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Candy graduated from Dartmouth College with a B.A. in Asian and Middle Eastern studies. Originally from Bangkok, Thailand, she has lived in five different countries around the world. For now she can be found (mainly) in Singapore where she produces documentaries and TV shows for a living and spends the rest of her time cooking, eating and thinking about food.

Thai food is everywhere Singapore. Visit any shopping mall and hawker center and you can find an array of restaurants and stalls selling your usual selection of Pad Thai and Tom Yam. But speaking from a Thai person’s perspective, good Thai food is rare and hard to come by in the Republic.

One trusted location that most Thais turn to for authentic, affordable Thai food is the Golden Mile Complex, a commercial and residential building on Beach Road, also known as Little Thailand. The building itself – built in the early 70s – is notorious for being an eyesore and is, perhaps worthy of discussion at a later date. But in this Untapped article, we’ll look more at what’s on offer inside the complex.

There are approximately 40,000 Thais living in Singapore, 80% of whom work in low-skilled jobs such as construction and cleaning. This may help to explain why Golden Mile has the look and feel of a Thai provincial train station rather than the cosmopolitan Bangkok – which isn’t necessarily a bad thing. Visit the complex and you can find CD shops stocked with Thai country music, Thai magazine stands and even some Thai Discos (although the latter is not for the faint-hearted). It is also one of the few places Singapore that sell vital ingredients for Thai cooking such as Thai eggplants and Tamarind pastes.

Then there’s the food – unashamedly spicy and fragrant. You can find the most unusual Thai dishes and regional delicacies such as the Northeastern Tom Sap (a spicier cousin of the Tom Yam) and the Northern Khao Soi (crispy egg noodles in curry broth). The Thai snacks and desserts here are also worth a try – look for the popular mango and sticky rice and Luk Choop – colorful mung bean candies molded into the shape of fruits and vegetables.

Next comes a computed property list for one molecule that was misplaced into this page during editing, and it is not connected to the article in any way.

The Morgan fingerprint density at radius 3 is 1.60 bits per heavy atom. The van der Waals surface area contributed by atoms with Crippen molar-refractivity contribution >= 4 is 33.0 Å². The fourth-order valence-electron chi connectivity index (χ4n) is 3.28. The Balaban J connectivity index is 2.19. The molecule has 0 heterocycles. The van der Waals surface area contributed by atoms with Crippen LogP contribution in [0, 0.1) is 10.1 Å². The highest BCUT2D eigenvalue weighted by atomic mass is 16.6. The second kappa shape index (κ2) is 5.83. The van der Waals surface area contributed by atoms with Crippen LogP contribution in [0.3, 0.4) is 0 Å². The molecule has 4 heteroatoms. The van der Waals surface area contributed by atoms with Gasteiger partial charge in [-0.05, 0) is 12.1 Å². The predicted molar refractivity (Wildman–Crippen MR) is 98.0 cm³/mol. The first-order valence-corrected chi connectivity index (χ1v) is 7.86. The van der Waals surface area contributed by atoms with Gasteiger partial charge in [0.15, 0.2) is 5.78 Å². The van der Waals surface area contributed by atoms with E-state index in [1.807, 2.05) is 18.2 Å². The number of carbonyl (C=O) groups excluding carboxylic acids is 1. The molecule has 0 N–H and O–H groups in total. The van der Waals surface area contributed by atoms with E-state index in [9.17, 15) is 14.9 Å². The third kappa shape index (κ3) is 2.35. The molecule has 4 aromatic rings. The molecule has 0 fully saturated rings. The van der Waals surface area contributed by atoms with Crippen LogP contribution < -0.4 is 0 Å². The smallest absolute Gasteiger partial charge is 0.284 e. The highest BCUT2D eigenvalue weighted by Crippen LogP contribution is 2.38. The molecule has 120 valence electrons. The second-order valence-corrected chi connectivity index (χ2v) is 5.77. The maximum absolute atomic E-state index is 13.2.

So if you’re looking for (literally) a taste of Thailand here in Singapore, pay the Golden Mile Complex a visit. Even better, go on an empty stomach.

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When traveling to Thailand, most people pick the obvious destinations: Bangkok for city life, Phuket for beach or Chiang Mai for some temple seeing. But venture out of these areas and unexpected gems may be waiting.

Take, for example, Pai, a small town in Northern Thailand’s Mae Hong Son province. Pai is by no means an unknown destination – it’s been a popular backpacker hangout for over a decade and has also become a tranquil retreat for Thai tourists, spurred by some popular Thai movies. Nevertheless, because the journey to Pai still requires some effort – a 3-hour drive on a scenic but winding road from Chiang Mai – “mainstream”  tourists (most notably, tour groups) are still kept at bay.

Pai offers a rare mix of country-charm and modern amenities. Here, beautiful rolling hills and cool fresh air are as easy to find as a comfortable hotel room and a good cup of coffee. On my own visit, I even managed to devour one of the best pizzas I’ve ever tasted in Thailand.

Visitors to Pai can choose to explore the hill tribe villages, hot springs and waterfalls or spend the day in town in a cute coffee shop and enjoy a good book. Either way, most people return to Pai’s walking street at sundown, when the lazy town transforms into a bustling night market.

This is really the highlight of Pai where you can savor some good street food and purchase an array of souvenirs. There are also a few rowdy bars offering affordable drinks – helping to ensure that you end the night with your belly full and a little tipsy.

Herbal drinks served in bamboo cups that you can keep:

Live bands set up by amateur musicians add liveliness to the market:

Dogs are a common fixture of the Pai night market: